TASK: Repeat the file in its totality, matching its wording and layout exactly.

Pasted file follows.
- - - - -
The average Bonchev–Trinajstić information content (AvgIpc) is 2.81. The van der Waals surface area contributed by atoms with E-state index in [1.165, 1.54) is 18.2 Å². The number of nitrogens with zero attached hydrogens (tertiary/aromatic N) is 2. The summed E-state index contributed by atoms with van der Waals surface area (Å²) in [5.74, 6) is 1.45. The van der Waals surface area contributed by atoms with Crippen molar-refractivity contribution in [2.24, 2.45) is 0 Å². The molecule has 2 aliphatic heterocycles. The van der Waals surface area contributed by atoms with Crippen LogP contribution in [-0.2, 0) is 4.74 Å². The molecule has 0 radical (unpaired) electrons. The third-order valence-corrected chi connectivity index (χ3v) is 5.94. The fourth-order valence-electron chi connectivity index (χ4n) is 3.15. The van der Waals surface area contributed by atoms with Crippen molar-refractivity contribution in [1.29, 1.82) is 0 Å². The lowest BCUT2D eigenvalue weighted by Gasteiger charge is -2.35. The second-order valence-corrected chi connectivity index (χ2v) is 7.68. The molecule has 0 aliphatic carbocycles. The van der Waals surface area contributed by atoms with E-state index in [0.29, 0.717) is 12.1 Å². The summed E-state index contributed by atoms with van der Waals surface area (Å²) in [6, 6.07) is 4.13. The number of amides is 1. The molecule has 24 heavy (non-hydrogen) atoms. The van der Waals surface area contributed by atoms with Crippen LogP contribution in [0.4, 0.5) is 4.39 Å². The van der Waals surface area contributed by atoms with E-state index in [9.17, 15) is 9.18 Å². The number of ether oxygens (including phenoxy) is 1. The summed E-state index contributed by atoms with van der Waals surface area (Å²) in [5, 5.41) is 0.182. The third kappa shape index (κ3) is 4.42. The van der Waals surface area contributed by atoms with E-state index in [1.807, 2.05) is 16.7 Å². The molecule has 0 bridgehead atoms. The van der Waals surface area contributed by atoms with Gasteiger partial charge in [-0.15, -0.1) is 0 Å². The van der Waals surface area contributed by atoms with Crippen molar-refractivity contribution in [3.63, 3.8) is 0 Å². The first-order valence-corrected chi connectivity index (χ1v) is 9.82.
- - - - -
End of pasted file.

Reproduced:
The average Bonchev–Trinajstić information content (AvgIpc) is 2.81. The van der Waals surface area contributed by atoms with E-state index in [1.165, 1.54) is 18.2 Å². The number of nitrogens with zero attached hydrogens (tertiary/aromatic N) is 2. The summed E-state index contributed by atoms with van der Waals surface area (Å²) in [5.74, 6) is 1.45. The van der Waals surface area contributed by atoms with Crippen molar-refractivity contribution in [2.24, 2.45) is 0 Å². The molecule has 2 aliphatic heterocycles. The van der Waals surface area contributed by atoms with Crippen LogP contribution in [-0.2, 0) is 4.74 Å². The molecule has 0 radical (unpaired) electrons. The third-order valence-corrected chi connectivity index (χ3v) is 5.94. The fourth-order valence-electron chi connectivity index (χ4n) is 3.15. The van der Waals surface area contributed by atoms with Crippen molar-refractivity contribution in [1.29, 1.82) is 0 Å². The lowest BCUT2D eigenvalue weighted by Gasteiger charge is -2.35. The second-order valence-corrected chi connectivity index (χ2v) is 7.68. The molecule has 0 aliphatic carbocycles. The van der Waals surface area contributed by atoms with E-state index in [0.29, 0.717) is 12.1 Å². The summed E-state index contributed by atoms with van der Waals surface area (Å²) in [6, 6.07) is 4.13. The number of amides is 1. The molecule has 24 heavy (non-hydrogen) atoms. The van der Waals surface area contributed by atoms with Crippen LogP contribution in [0.4, 0.5) is 4.39 Å². The van der Waals surface area contributed by atoms with E-state index in [9.17, 15) is 9.18 Å². The number of ether oxygens (including phenoxy) is 1. The summed E-state index contributed by atoms with van der Waals surface area (Å²) in [5, 5.41) is 0.182. The third kappa shape index (κ3) is 4.42. The van der Waals surface area contributed by atoms with E-state index in [1.807, 2.05) is 16.7 Å². The molecule has 0 bridgehead atoms. The van der Waals surface area contributed by atoms with Gasteiger partial charge in [-0.15, -0.1) is 0 Å². The van der Waals surface area contributed by atoms with Crippen molar-refractivity contribution in [3.63, 3.8) is 0 Å². The first-order valence-corrected chi connectivity index (χ1v) is 9.82.